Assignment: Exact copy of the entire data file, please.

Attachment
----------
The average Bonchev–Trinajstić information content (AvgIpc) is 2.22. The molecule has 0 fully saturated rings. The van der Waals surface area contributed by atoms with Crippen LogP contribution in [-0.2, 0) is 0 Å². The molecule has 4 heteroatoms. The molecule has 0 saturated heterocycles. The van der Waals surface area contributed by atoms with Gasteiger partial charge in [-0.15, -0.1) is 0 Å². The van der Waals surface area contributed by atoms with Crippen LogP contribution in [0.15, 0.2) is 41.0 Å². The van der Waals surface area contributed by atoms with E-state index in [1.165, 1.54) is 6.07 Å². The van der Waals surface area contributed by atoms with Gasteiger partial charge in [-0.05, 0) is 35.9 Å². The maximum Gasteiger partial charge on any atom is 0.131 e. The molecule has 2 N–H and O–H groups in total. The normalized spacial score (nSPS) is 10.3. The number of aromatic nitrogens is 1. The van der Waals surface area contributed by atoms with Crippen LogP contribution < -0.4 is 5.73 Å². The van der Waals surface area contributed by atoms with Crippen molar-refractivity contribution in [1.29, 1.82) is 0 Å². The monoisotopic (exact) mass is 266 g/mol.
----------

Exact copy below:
The average Bonchev–Trinajstić information content (AvgIpc) is 2.22. The molecule has 0 fully saturated rings. The van der Waals surface area contributed by atoms with Crippen LogP contribution in [-0.2, 0) is 0 Å². The molecule has 4 heteroatoms. The molecule has 0 saturated heterocycles. The van der Waals surface area contributed by atoms with Gasteiger partial charge in [-0.15, -0.1) is 0 Å². The van der Waals surface area contributed by atoms with Crippen LogP contribution in [0.15, 0.2) is 41.0 Å². The van der Waals surface area contributed by atoms with E-state index in [1.165, 1.54) is 6.07 Å². The van der Waals surface area contributed by atoms with Gasteiger partial charge in [-0.05, 0) is 35.9 Å². The maximum Gasteiger partial charge on any atom is 0.131 e. The molecule has 2 N–H and O–H groups in total. The normalized spacial score (nSPS) is 10.3. The number of aromatic nitrogens is 1. The van der Waals surface area contributed by atoms with Crippen LogP contribution < -0.4 is 5.73 Å². The van der Waals surface area contributed by atoms with Crippen molar-refractivity contribution in [1.29, 1.82) is 0 Å². The monoisotopic (exact) mass is 266 g/mol.